Sayyidina Rasul-ullah (Sallallaho Alaihe Wassalam) said: “There is no disease that Allah has sent down except that He also has sent down its treatment.” [Sahih Bukhari]
I am a Muslim doctor (male) in USA. Since Allah gave me hidayah, I have slowly endeavored to become a more practicing Muslim and try to remove any haram in my life. One big concern of mine at the moment is that as a Doctor in USA, it is very difficult to avoid female patients. Many times I find myself alone in consultation with a female patient, and then there's the examination. Is this allowed in Islam? Will I be committing a sin? Please advise me on this matter.
Shariah has allowed a male medical practitioner to treat female patients. In the course of treatment the necessary examination is also allowed. However, you should try to persuade the female patients to consult a female doctor but if no female doctor is available or is not relied upon by the patient, it is lawful to treat them by taking all precautionary measures to save yourself from being in total privacy with them as far as possible and from exceeding the steps necessary for treatment.
Albalagh Note: It should be remembered that a female patient has a right to ask to be treated by a female physician and she is encouraged to exercise that right to the maximum extent possible. Further, if out of necessity she has to be examined by a male physician then it is suggested that the examination be limited to the area necessary for the treatment. Maulana Ashraf Ali Thanvi suggested that she be covered in her dress and an opening be made into it to allow only the necessary area to be exposed.
Question: What are the guidelines in women seeking treatment from men doctors? Is it permissible to visit a male doctor when a female doctor is available, especially when one may have to expose the Awra?
In the name of Allah, Most Compassionate, Most Merciful,
In the situation where a Muslim female is in need of medical treatment, the endeavour should be that she is treated by a female medical doctor, preferably a Muslim. If a female practitioner is:
1 Easily available,
2 One is satisfied and content with her medical treatment,
3 There is no other valid legal (shar'i) excuse for not resorting to her treatment, then in such a case, it would not be permissible to seek the medication of a male doctor, rather, the illness must be treated by a qualified female doctor.
It is stated in al-Fatawa al-Hindiyya, a renowned Hanafi Fiqh reference:
"If a woman has a wound in a part of the body that is impermissible for a male to look at (m, meaning other than the face, hands & feet, for they are absolutely part of awra), it will be impermissible for her receive treatment from a male doctor, rather a female should be instructed to treat her. If a female expert is not available, neither is there a female who can be instructed to treat her... then in such a case it would be permitted for a male doctor to treat her, provided there is a genuine need. It will be necessary for her to cover other than the effected area, and he must lower his gaze as much as possible." (al-Fatawa al-Hindiyya, 5/330).
However, if the need is only for consultation or the medication is related to a part of the body that is not part of Awra, then it would be permissible to seek the treatment of a male doctor, although the treatment of a female doctor will still be preferable.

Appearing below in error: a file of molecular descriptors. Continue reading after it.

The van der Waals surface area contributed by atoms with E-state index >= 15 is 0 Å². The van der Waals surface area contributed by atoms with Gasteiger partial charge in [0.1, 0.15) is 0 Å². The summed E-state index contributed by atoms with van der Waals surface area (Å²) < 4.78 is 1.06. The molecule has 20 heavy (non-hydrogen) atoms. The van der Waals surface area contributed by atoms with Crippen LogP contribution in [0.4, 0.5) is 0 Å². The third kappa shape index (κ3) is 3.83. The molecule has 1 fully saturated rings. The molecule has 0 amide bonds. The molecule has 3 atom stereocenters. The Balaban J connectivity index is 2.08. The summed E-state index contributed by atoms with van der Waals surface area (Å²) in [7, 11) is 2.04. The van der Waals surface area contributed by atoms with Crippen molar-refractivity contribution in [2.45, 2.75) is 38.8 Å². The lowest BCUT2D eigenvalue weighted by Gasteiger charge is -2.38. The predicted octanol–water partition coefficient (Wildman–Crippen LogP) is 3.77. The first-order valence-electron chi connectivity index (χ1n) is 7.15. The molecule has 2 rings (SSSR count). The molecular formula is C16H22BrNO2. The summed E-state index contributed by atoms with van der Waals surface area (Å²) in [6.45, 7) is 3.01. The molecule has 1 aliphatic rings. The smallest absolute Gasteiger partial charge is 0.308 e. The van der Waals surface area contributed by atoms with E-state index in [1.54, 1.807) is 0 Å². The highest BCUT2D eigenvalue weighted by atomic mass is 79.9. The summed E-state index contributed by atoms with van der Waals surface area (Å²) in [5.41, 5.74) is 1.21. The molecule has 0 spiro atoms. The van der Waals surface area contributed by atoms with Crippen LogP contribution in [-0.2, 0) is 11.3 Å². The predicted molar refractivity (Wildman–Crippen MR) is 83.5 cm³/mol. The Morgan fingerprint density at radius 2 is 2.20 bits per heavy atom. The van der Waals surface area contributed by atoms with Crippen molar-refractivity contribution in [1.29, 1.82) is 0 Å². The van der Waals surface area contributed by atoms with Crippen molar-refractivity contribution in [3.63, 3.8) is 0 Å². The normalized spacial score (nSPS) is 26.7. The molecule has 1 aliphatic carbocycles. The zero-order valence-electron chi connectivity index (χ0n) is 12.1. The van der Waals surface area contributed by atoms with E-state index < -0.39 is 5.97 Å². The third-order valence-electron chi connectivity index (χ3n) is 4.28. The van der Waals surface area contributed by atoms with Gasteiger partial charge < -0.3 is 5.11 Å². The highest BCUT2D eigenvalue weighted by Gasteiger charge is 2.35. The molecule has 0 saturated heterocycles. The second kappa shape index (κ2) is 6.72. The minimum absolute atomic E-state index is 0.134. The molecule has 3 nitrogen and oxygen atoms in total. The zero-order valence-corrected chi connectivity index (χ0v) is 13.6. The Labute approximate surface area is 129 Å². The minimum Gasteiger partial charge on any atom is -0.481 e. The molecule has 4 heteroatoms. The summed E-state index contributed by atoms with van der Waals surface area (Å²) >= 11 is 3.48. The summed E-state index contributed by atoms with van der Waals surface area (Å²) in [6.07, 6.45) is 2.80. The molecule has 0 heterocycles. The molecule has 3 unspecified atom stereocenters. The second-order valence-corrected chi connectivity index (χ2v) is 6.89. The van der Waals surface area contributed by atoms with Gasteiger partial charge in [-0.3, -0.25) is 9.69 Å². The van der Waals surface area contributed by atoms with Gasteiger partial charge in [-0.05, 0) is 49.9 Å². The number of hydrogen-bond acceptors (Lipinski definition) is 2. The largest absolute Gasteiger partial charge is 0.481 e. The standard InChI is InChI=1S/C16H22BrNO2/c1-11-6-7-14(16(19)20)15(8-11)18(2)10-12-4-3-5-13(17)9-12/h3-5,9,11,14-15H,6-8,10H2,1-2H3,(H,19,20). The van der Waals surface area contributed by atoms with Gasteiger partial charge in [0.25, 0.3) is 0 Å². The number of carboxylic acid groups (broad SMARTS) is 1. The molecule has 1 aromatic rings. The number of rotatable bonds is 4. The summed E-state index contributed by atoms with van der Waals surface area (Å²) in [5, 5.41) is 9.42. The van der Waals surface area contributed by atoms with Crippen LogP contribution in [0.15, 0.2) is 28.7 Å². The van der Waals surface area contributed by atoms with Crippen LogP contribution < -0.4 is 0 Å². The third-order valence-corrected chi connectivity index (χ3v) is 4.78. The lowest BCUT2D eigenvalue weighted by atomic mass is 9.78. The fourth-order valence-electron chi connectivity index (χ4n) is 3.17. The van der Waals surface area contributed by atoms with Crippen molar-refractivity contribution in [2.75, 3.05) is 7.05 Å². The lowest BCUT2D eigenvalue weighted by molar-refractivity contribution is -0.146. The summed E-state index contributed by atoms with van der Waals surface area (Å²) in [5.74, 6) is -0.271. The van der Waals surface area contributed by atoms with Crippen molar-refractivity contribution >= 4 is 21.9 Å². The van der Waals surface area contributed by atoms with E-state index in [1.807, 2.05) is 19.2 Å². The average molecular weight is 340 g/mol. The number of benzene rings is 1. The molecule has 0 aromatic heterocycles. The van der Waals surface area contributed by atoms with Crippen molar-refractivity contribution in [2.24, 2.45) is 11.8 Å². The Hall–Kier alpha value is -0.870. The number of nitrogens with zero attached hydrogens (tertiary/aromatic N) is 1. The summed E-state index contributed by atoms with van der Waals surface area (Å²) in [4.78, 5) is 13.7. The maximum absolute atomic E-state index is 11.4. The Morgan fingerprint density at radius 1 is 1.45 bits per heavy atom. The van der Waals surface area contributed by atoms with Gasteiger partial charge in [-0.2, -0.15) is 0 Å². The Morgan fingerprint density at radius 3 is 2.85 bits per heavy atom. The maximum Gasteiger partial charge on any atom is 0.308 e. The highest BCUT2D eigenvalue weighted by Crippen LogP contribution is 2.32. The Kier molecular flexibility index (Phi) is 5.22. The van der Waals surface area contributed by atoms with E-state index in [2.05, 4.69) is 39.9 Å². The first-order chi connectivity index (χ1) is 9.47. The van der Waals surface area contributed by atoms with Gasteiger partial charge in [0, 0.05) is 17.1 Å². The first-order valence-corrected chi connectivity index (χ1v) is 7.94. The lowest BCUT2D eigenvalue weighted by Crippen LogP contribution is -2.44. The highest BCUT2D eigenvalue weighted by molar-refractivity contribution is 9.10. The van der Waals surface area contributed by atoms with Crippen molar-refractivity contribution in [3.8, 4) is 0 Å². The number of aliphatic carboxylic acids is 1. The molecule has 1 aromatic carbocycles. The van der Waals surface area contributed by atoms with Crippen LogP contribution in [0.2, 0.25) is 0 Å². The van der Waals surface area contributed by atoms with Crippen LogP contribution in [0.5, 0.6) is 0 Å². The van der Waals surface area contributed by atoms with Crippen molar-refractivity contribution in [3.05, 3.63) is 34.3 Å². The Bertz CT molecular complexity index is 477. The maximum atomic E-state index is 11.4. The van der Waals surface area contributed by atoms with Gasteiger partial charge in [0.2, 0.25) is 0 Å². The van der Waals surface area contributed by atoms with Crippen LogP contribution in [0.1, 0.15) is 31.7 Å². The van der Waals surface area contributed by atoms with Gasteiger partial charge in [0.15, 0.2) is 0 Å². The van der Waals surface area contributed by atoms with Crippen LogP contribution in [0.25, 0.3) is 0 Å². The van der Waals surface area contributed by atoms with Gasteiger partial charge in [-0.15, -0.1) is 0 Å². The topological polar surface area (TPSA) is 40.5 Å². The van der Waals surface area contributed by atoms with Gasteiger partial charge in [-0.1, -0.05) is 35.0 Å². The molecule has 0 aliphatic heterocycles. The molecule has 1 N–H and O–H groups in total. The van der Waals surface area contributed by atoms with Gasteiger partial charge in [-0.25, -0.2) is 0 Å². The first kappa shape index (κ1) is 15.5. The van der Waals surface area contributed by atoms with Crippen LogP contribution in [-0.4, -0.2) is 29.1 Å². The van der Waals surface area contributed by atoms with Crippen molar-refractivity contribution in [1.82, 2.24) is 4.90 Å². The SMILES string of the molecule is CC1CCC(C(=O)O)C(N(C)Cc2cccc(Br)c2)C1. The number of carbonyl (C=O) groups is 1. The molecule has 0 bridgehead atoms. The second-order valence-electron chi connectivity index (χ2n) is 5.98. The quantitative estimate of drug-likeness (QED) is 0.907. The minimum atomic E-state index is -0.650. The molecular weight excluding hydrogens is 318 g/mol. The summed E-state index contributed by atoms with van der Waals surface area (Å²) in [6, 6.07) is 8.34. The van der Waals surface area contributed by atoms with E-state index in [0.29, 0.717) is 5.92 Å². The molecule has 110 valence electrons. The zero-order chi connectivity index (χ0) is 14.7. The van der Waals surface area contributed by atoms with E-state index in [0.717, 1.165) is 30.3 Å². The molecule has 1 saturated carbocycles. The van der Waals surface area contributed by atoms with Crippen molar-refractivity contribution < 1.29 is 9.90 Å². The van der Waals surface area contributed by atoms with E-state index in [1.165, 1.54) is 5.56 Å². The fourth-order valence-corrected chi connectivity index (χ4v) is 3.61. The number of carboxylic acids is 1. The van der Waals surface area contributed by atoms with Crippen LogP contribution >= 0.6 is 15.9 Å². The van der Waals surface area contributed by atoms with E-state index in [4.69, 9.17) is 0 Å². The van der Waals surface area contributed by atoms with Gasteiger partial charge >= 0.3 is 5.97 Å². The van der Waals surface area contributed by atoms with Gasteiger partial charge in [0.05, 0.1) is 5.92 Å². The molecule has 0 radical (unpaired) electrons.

If the above-mentioned (3) points are not found, in that a medical female expert is not easily available, or if she is available, one is not content with her medication, or there is some other valid legal excuse, then in such a indispensable situation, it will be permissible to resort to the treatment of a male doctor, provided the male doctor only looks at (and handles) the effected area. The rest of the body of the female must remain covered.
Imam al-Haskafi (Allah have mercy on him) states:
"In the situation of a male doctor treating a female, he should only look at the effected area (m, whenever reasonably possible), for cases of need are restricted to the actual need. And it is preferable that the male doctor teaches and instructs a female in order to treat her, for looking (and treating) someone from the same gender is the lesser of two evils (m, i.e. when looking at parts of Awra)."
Imam Ibn Abidin (Allah have mercy on him) explains in his Radd al-Muhtar that, if the treatment is related to the private parts, then only in extreme situations will it be permitted for her to seek treatment of a male doctor. He states:
"If the treatment is on her private parts, then it is necessary that a female is instructed to treat her. If this is not possible and it is feared that the woman may perish or undergo unbearable pains, only then will it be permissible for a male to treat her." (See: Radd al-Muhtar ala al-Durr al-Mukhtar, 6/371).
The same has been mentioned in other Hanafi Fiqh references. See: Ibn Nujaym, Bahr al-Ra'iq, 8/192, Qadhikhan in his Fatawa, 3/409 & Bada'i al-Sana'i, 5/124.
Also, a Muslim doctor would be preferred over a non-Muslim for obvious reasons. However, if (once again) the three points are not met, then it would be permissible to seek the treatment of a non-Muslim doctor. Therefore the order in seeking medical treatment would be:
1 Muslim female doctor
2 Non-Muslim female doctor
3 Muslim male doctor
4 Non-Muslim male doctor
And in moving from one stage to another, the above three points should be kept in mind. The preference of a non-Muslim female doctor over a Muslim male doctor is due to the fact that, looking at the awra of someone from the same sex (as mentioned in Durr al-Mukhtar) is lesser of an evil. Also, the covering of one's nakedness in front of a (non-Mahram) male has been given more importance than covering in front of a non-Muslim female.
And Allah knows best
Muhammad ibn Adam al-Kawthari